Property division in Minnesota family court typically results in each party receiving an equal share of the marital estate. Here are some key provisions concerning the allocation of assets and debts as part of a divorce in Minnesota:
- Marital Property: Property acquired by the parties, during the marriage, through marital efforts.
- Non Marital Property: Property brought into a marriage by one spouse, acquired during the marriage as a gift or inheritance to one spouse, not the other, or property acquired during the marriage in exchange for another item of non-marital property.
- Equitable Distribution: Marital property is subject and equitable allocation among the parties — almost always equal.
- Valuation Date: The court will assign a specific date to value all of the assets and debts, for consistency.
- Debts: Treated in the same manner as assets, although some debts are assigned entirely to the party who incurred it, such as gambling debts, student loans and debts incurred following the separation of the parties.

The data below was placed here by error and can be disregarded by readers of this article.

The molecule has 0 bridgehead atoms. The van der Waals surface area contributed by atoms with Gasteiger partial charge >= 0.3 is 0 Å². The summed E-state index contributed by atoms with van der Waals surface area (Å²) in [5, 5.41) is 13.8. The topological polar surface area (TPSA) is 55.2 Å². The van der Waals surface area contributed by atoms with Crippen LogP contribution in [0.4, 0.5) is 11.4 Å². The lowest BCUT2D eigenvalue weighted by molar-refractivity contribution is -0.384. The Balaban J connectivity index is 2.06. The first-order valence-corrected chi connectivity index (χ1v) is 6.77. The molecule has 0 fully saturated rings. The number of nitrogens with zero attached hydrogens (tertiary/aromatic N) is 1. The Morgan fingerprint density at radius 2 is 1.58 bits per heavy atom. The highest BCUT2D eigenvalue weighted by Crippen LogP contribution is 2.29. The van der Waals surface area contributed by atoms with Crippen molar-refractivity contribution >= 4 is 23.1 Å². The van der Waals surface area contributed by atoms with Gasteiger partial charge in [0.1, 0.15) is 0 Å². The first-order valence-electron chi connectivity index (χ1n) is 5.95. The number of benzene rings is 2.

- Dissipation: Parties are precluded from wasting marital assets. The party dissipating an asset will likely be allocated the value of that asset as part of the divorce, even though it no longer exists.
- Concealment: Parties can face serious sanctions if they conceal assets during a divorce. Each must make a complete disclosure of all income, assets and liabilities.
- Balance Sheet: We typically prepare a schedule of all assets and debts, with allocation, to ensure equal division.
If you have a question concerning property division, our lawyers are here to help. Call (763) 323-6555 to arrange a consultation.